WASHINGTON — The use of intravascular ultrasound to guide the placement of drug-eluting stents may help to prevent stent thrombosis, according to findings from a review of a large database of lesions.
Lack of intravascular ultrasound (IVUS) guidance was the only significant independent predictor of stent thrombosis in a series of 5,066 native and coronary bypass graft lesions treated with the Cypher sirolimus-eluting stent or the Taxus paclitaxel-eluting stent since April 2003, Dr. Probal Roy reported during a poster session at a symposium jointly sponsored by the Washington Hospital Center and the Cardiovascular Research Institute.
The Cypher stent was approved by the Food and Drug Administration in that month, and the Taxus stent was approved in March 2004.
A total of 62 of these stented lesions presented with stent thrombosis within 1 year of their initial implantation, according to Dr. Roy of the division of cardiology at the Washington Hospital Center.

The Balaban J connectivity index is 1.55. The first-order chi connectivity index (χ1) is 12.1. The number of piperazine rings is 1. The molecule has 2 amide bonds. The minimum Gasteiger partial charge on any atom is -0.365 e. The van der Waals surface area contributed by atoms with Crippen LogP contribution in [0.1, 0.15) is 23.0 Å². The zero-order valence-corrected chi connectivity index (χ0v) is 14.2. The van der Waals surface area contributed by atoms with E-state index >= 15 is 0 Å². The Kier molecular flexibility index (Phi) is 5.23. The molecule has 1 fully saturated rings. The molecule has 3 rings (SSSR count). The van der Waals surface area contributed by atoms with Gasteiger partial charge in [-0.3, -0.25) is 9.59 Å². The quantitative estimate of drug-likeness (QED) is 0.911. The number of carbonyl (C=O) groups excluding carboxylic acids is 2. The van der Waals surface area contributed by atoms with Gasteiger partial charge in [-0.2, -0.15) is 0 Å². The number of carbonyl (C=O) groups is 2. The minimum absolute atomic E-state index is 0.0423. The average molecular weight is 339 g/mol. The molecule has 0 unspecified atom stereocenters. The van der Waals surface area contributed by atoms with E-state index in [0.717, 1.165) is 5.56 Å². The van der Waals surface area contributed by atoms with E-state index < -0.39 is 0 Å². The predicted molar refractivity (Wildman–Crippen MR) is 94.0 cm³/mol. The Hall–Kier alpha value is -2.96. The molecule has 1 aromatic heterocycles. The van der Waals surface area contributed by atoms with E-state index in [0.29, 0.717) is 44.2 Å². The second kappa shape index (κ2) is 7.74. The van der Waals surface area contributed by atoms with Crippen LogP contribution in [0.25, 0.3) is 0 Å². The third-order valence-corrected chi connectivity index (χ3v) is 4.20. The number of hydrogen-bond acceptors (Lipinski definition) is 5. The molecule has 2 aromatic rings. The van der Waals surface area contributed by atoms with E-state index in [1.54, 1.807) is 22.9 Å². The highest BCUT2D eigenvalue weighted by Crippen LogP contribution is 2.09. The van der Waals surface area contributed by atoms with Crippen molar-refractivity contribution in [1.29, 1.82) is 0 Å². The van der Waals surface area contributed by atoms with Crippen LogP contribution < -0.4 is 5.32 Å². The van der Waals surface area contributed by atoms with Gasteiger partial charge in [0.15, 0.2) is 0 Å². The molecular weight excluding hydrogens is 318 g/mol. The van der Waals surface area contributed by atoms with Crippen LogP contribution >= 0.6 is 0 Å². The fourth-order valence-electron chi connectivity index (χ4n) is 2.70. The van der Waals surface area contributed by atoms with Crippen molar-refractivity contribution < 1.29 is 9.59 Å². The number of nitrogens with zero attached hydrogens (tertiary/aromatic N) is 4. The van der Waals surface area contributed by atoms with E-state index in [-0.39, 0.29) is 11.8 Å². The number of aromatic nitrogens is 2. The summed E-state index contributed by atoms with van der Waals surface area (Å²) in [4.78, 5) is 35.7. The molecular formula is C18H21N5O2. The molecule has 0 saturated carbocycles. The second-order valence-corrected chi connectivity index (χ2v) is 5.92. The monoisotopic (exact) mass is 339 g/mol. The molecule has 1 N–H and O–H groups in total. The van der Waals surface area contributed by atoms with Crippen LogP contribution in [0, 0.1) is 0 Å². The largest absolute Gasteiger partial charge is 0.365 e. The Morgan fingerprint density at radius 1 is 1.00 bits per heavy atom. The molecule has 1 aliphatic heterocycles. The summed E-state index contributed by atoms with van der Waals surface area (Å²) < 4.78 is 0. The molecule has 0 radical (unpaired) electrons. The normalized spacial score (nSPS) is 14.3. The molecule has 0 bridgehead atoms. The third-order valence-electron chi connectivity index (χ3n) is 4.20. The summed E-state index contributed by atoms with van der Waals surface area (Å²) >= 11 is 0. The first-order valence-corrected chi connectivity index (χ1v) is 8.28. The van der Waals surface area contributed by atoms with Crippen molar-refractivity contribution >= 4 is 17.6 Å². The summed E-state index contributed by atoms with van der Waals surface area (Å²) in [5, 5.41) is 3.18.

Lesions for which IVUS was used to guide drug-eluting stent placement were 58% less likely to develop stent thrombosis than were those for which IVUS was not used, according to a multivariate logistic regression analysis.
The investigators defined stent thrombosis as any partial or complete stent occlusion with or without the presence of thrombosis on angiography or autopsy.
“The use of IVUS to ensure excellent stent expansion and apposition should be considered during [drug-eluting stent] implantation in an attempt to prevent stent thrombosis,” the investigators suggested.